Tea is Always the Answer
By: Emma Comery Photo by: Rachel Benavides
A college student out of bed before noon on a Saturday morning is a rare sight. But Hailey Chapman, a web design student at Texas A&M University – Corpus Christi, braves the early weekend hours to load up her car (and her mother’s car) and drive over to the Southside Farmer’s Market. There she sets up a booth for her blossoming business, Teacup Goods, which specializes in all things tea – from traditional and original blends to handmade tea-based products.
Still in her first year of business, Chapman works out of her parents’ kitchen, and thus is subject to Texas Cottage Food Law, which limits the food products she can make and sell to the public. So while images of a charming tea shop and industrial kitchen sit firmly in her vision of the future, in the meantime, this young entrepreneur is building her business by maximizing the number of tea-based products she can produce out of her home. Jellies, candles, soaps, bath bombs, lip balm, bath salts, and oils – Teacup Goods is a one-stop-shop for self-care. Better yet, Texas Cottage Food Law allows her to sell one of her favorite tea products: Earl Grey Tea Shortbread, a recipe she’s been perfecting since she was 12 years old.
Spurred by the realization that Teacup Goods was a business on the verge of booming, Chapman took the leap of quitting her part-time job at the university police department to focus on her business. “I was at the point where I could afford to make that change, and I needed to.” Besides, she adds, “My tea business is the love of my life” – and that love is tangible in her voice, in her eyes, in the tiny portions of Passionfruit Tango tea she carefully pours into a pouch.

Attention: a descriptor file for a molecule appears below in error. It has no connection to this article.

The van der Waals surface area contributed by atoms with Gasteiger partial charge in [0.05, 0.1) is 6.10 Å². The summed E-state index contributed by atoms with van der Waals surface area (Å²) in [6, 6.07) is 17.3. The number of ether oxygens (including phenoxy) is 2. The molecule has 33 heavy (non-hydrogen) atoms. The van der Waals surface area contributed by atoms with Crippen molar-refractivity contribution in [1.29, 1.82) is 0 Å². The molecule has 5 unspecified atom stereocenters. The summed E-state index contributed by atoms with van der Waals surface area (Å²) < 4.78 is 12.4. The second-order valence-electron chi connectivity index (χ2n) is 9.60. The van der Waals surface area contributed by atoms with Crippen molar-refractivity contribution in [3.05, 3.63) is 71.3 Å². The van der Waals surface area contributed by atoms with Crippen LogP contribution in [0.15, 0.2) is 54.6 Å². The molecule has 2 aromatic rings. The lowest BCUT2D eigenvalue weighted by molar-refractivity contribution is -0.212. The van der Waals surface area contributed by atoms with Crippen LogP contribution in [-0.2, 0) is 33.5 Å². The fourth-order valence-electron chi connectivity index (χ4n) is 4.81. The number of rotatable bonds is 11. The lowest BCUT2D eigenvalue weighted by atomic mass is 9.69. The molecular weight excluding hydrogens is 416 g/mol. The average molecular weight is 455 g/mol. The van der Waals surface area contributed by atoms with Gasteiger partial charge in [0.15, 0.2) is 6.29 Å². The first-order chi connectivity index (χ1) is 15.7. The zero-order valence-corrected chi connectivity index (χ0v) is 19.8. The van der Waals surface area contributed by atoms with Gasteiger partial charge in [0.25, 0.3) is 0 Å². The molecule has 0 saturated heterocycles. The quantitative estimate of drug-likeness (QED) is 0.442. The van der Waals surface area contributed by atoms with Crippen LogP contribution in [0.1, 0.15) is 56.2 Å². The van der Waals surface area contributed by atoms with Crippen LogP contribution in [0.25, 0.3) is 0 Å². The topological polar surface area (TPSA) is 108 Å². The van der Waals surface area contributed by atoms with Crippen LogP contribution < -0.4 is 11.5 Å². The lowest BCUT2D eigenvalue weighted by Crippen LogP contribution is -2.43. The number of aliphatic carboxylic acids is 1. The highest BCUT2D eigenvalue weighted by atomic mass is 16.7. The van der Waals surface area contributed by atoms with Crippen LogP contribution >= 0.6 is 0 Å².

And while she admits that she enjoys “tea for tea’s sake” and considers the health benefits “an added perk,” Chapman is happy to suggest to her customers different teas known for their health benefits -- always with the caveat that she is a web design major (the Teacup Goods website is rather delightful), not a doctor.
“Hibiscus can help regulate your blood pressure,” she shares, “and Chamomile has been used throughout history – all the way back to ancient Egypt – as an anxiety treatment.” For folks looking to transition from coffee to tea, Chapman recommends caffeine-laden black tea, specifically English Breakfast, which she promises is “the taste of happiness.” For tummy trouble, nothing beats the probiotic jackpot of ginger tea, and a little green tea can go a long way towards improving metabolism.
Health effects aside, tea holds a simple, remarkable power. For example, a cup of Peach Bellini tea can turn a normal Sunday morning into a sun-dappled meditation. Netflix Friday nights are enhanced by lavender tea bath bombs, tea-infused candles, and a plate of shortbread cookies. Chapman has built her business and her life on the belief that “tea is always the answer.” She may very well be right. Tea, after all, reminds us to infuse our hectic lives with small moments of tranquility, one cup at a time.
361.271.4333 | @teacupgoods